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3 Ways to Connect More with Family

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family time

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Craving more meaningful time with your loved ones? Here are easy ways to foster those deep connections.

 Sometimes it feels like we’re living on different existential planes. We breeze by each other in the kitchen, then head into the car, and the day has started. School, work, soccer practice, dinner, homework, and you’ve still barely said hello. It’s true: Modern families can struggle with the most basic forms of connection. For this week’s Healthy Habits, we looked at three ways to stay more engaged in the lives of family members, nurturing those important bonds and investing in them.

Share Your Pastimes

Data scientist Henrik Lindberg reports that Americans’ participation in hobbies tends to depend quite a bit on income level. For example, affluent people gravitate toward golf, racquet sports and attending the performing arts, while lower income people were more likely to play billiards and do arts and crafts, Lindberg’s research showed. But what activity a family is interested in isn’t nearly as important as participating in it together. Families that play together stay together, enjoying better communication and overall satisfaction, researchers report. 

Curb your streaming

According to a new study by the website Streaming Observer, the average person spends 71 minutes a day watching Netflix. Their research contrasted that with data that shows the average family only gets 35.5 minutes a day of undistracted time together. To put this into perspective, the average Netflix user is spending twice as much time streaming as they are spending with family. If you subscribe to a service such as Netflix, Hulu or Amazon Prime, be mindful of your consumption and see if there’s a little time that can be shaved off and reserved for family instead.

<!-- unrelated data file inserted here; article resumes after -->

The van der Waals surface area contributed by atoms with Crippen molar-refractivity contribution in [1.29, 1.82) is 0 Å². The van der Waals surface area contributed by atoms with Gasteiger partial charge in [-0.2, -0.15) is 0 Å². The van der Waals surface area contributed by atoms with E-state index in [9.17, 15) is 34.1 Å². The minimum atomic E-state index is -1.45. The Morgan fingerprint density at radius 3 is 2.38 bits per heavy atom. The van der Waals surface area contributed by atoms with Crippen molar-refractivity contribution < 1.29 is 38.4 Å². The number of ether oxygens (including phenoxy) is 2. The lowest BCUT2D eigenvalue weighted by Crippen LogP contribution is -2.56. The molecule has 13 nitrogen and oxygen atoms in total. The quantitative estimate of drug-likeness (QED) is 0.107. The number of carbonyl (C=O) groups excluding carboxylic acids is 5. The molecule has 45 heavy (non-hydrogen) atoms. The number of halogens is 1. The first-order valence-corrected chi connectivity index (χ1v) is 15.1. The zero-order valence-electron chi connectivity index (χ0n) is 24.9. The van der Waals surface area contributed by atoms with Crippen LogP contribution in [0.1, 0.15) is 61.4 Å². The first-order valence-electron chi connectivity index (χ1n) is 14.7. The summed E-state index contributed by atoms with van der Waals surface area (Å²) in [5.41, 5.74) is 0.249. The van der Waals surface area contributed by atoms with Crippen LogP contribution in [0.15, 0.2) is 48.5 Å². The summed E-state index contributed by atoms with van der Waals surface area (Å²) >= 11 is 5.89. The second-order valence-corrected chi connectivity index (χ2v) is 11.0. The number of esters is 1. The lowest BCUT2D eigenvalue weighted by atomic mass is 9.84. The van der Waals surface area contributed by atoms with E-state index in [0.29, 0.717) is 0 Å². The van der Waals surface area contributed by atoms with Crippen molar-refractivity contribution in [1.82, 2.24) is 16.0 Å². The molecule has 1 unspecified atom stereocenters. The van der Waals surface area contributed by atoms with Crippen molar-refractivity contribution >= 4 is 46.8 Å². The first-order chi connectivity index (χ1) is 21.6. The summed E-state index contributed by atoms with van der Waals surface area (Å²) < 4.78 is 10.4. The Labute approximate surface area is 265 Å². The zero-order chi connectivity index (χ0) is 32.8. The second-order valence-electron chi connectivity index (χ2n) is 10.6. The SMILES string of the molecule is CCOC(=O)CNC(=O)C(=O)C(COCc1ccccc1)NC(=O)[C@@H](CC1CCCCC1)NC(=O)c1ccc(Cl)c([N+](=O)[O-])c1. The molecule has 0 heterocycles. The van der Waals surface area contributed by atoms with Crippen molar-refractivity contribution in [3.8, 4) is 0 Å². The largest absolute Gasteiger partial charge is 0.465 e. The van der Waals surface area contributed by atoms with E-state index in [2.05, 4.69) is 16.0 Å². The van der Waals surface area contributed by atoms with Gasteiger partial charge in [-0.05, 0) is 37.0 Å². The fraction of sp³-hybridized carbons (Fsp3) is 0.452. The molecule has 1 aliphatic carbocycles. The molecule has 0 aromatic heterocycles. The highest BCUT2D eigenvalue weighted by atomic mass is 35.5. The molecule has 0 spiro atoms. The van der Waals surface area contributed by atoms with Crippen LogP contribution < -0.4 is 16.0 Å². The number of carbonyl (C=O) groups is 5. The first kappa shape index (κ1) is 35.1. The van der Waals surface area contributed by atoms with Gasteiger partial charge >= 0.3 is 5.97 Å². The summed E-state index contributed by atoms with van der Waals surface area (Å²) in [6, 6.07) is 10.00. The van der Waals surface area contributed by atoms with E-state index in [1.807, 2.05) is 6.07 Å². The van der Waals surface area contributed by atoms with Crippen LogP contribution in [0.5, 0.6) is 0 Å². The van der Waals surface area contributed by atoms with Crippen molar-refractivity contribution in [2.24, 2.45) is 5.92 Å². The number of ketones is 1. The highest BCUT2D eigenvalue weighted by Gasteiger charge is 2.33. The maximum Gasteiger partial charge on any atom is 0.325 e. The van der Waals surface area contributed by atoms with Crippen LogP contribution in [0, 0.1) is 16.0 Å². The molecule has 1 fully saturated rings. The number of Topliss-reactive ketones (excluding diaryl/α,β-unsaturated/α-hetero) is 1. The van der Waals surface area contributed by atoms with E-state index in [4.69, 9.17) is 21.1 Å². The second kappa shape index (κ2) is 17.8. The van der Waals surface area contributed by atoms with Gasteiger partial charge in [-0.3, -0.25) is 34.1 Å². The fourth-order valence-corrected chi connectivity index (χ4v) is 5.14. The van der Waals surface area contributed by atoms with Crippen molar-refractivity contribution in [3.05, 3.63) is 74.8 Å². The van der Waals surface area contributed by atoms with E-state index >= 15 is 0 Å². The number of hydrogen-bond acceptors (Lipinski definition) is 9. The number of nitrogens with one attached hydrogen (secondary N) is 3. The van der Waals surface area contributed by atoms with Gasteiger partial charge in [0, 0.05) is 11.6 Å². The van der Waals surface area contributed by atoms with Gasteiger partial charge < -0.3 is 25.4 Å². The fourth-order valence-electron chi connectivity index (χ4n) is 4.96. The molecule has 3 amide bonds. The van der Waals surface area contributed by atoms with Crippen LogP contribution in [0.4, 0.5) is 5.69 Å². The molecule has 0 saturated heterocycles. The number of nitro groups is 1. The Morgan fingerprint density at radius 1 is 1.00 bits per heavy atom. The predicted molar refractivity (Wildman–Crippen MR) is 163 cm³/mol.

Focus on memories above all else.

Dr. Thomas Gilovitch, a psychology professor at Cornell University, has found that buying things can only provide so much excitement, whereas spending money on a shared experience brings about satisfaction and enduring happiness. Foster a sense of identity and connection by spending money on a beach vacation for the family, for example, instead of splurging on a new couch. You’ll be glad you did.


Kathryn Drury Wagner

Spirituality & Health’s Wellbeing Editor, Kathryn Drury Wagner, is based in Savannah. She’s been a contributor to the magazine for many years, and she loves sharing ways to build a healthy, mindful, and sustainable lifestyle. 


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